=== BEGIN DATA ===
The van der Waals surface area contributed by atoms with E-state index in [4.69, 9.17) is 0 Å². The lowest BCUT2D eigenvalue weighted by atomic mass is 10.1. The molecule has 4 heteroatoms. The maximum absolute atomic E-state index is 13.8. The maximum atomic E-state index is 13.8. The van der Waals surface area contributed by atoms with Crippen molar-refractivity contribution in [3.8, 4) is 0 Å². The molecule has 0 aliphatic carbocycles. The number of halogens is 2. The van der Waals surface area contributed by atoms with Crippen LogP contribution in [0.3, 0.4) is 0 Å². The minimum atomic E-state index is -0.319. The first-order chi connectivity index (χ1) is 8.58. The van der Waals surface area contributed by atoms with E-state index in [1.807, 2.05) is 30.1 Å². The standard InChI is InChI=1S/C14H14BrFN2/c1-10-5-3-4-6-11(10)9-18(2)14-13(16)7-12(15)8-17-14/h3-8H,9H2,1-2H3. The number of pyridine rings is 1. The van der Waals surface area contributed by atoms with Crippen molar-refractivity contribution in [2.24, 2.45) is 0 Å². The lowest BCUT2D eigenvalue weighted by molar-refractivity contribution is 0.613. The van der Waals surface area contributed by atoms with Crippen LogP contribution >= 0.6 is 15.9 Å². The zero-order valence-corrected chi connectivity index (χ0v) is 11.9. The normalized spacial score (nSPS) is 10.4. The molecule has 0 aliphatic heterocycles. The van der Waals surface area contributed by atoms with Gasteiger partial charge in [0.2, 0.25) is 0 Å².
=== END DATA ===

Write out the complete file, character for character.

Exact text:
The van der Waals surface area contributed by atoms with E-state index in [4.69, 9.17) is 0 Å². The lowest BCUT2D eigenvalue weighted by atomic mass is 10.1. The molecule has 4 heteroatoms. The maximum absolute atomic E-state index is 13.8. The maximum atomic E-state index is 13.8. The van der Waals surface area contributed by atoms with Crippen molar-refractivity contribution in [3.8, 4) is 0 Å². The molecule has 0 aliphatic carbocycles. The number of halogens is 2. The van der Waals surface area contributed by atoms with Crippen LogP contribution in [0.3, 0.4) is 0 Å². The minimum atomic E-state index is -0.319. The first-order chi connectivity index (χ1) is 8.58. The van der Waals surface area contributed by atoms with E-state index in [1.807, 2.05) is 30.1 Å². The standard InChI is InChI=1S/C14H14BrFN2/c1-10-5-3-4-6-11(10)9-18(2)14-13(16)7-12(15)8-17-14/h3-8H,9H2,1-2H3. The number of pyridine rings is 1. The van der Waals surface area contributed by atoms with Crippen molar-refractivity contribution in [2.24, 2.45) is 0 Å². The lowest BCUT2D eigenvalue weighted by molar-refractivity contribution is 0.613. The van der Waals surface area contributed by atoms with Crippen LogP contribution >= 0.6 is 15.9 Å². The zero-order valence-corrected chi connectivity index (χ0v) is 11.9. The normalized spacial score (nSPS) is 10.4. The molecule has 0 aliphatic heterocycles. The van der Waals surface area contributed by atoms with Gasteiger partial charge in [0.2, 0.25) is 0 Å².